Walnut Maple Bourbon Bitters
I used to live in a house in Rochester, MN with a large walnut tree in the backyard. Over the years that I lived there I grew to despise that damn tree and all of green golf ball sized nuts it would drop. My yard was full of the them and the squirrels would gather them and hoard them in my garage. I remember paying the neighbor kids to pick them up for me. I always wondered if there was a use for them that would make it worth while for someone to have a Walnut tree.
A few years after I moved out of that house I was introduced to Nocino. It’s a thick black liqueur made from unripe walnuts. I have tried several different kinds of homemade and store bought Nocino and have never really developed a taste for it. I have seen recipes for walnut ketchup and other recipes that use walnuts. the problem is that none of them seem worth all the hassle of collecting and processing the walnuts.
Walnuts are notoriously hard to process. First there is the husk, the hard green outer skin that protects the nut inside. If you wait until the husk is soft enough to peel off easily the whole nut can go bad. And, if you want to cut it off it will take time. Then there is cracking the shell and removing the meat. All of this after drying or roasting the nuts. It all seemed like too much effort for too little reward.
Then I came across a recipe for walnut bitters. I have come to love bitters and use them all the time in cocktails. I have also been trying to figure out how to incorporate more wild ingredients into my cocktails. This seemed like a good fit. After all, I only needed 1 cup of walnuts to make 2 1/2 cups of bitters.
I was originally going to head out to one of my favorite squirrel spots to gather up the walnuts but was worried I might not get enough as the squirrels had been collecting them for some time. Instead I called a friend of mine who has a walnut tree in his yard and asked him to gather up a 1 gallon ice cream pail full of the nuts that had fallen into his grass. After getting them I let them sit for about a week then started cutting away the green husk. This is something you really want to do outside as it is messy as hell. Inside the husk turns black and stains everything it touches. After removing the husk I put all the nuts in a five gallon bucket and sprayed them with a pressure washer. this removed almost all of the black stuff and got me down to the nut.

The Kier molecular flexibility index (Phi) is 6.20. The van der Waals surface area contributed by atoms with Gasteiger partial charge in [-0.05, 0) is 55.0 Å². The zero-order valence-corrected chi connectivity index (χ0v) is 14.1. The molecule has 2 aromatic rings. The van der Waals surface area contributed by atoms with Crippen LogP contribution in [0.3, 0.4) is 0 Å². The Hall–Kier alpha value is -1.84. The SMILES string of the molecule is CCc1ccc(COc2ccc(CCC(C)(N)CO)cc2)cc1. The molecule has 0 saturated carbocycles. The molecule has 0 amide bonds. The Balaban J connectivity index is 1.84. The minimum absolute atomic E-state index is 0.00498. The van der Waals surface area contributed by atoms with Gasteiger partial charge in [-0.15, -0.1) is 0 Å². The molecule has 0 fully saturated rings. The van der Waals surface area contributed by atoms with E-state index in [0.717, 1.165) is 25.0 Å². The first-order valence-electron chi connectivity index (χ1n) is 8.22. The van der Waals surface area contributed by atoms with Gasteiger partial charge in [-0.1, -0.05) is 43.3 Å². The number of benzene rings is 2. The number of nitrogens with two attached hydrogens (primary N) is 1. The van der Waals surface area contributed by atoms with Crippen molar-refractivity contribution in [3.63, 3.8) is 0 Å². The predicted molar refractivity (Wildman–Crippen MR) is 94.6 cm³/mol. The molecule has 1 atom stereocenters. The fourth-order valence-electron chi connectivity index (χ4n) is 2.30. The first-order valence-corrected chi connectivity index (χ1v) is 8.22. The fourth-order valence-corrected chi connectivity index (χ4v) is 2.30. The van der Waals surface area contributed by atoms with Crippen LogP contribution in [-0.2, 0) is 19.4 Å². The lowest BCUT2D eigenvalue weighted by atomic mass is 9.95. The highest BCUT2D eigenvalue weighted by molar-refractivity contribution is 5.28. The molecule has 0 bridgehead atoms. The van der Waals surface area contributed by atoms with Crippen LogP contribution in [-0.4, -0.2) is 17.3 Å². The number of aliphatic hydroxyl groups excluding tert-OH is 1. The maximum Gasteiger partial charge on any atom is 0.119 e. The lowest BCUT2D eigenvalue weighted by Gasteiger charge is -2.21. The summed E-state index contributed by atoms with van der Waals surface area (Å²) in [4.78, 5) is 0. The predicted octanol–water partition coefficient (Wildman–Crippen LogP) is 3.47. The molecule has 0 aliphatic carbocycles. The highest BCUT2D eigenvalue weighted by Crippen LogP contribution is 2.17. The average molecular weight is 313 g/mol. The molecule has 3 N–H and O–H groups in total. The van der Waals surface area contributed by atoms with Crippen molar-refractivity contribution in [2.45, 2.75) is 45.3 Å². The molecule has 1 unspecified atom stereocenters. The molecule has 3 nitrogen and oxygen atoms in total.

If you really wanted to at this point you could dry the nuts for 6 months before using them. I wanted them quicker than that so I spread them on a cooking sheet and roasted them for about 3 hours at 250 degrees. Then the real fun began. Cracking all the shells and pulling the meat out of the shells can be a daunting task. This was probably the longest step of the harvesting process. When I was done I ended up with just under a cup of walnuts. So, I added some store-bought walnuts (English Walnuts) to what I had shelled. This gave me the opportunity to have a side by side comparison. The black walnuts had a far better taste. I was actually shocked at how much better the wild black walnuts tasted when compared to the store-bought version.
Once processed the nuts went into the bourbon to make the bitters. Making bitters is a slow process as well and it might seem like a lot of work, but I assure you the amount of bitters you will get out of this and the quality of the bitters will be far superior to anything you can get at the store.
Walnut Maple Bourbon Bitters
12 black walnut leaves
1 cup lightly toasted chopped walnuts
1 teaspoon cassia chips
1 teaspoon whole allspice
1/2 teaspoon black peppercorns
2 cups high-proof bourbon, minimum 100 proof. I use Uncle Nearest as it’s filtered through charred maple and then aged in oak which gives it a sightly maple flavor.
1 cup water
3 tablespoons maple sugar
Place all of the ingredients, except the bourbon, water and maple sugar in a quart-sized mason jar or other large glass container with a lid. Add bourbon, seal the jar and store at room temperature out of direct sunlight for 2 weeks, shaking the jar daily.
After 2 weeks, strain the liquid through a cheesecloth-lined funnel into another large jar. Transfer solids to a small saucepan.
Add the water to the saucepan and bring to a boil. Cover saucepan, lower heat and simmer for 10 minutes. Let mixture cool completely, then add mixture to the original mason jar.
After 1 week, strain the jar with the liquid and the solids through a cheesecloth-lined funnel set over the jar containing the bourbon. Add the maple sugar to the jar and stir to combine, then cover and shake well.
Store at room temperature for 3 days, then uncover jar, skim surface of any debris and pass through a cheesecloth one last time. Using a funnel, portion bitters into smaller jars and label.
The bitters will taste their best if used within 1 year. Enjoy!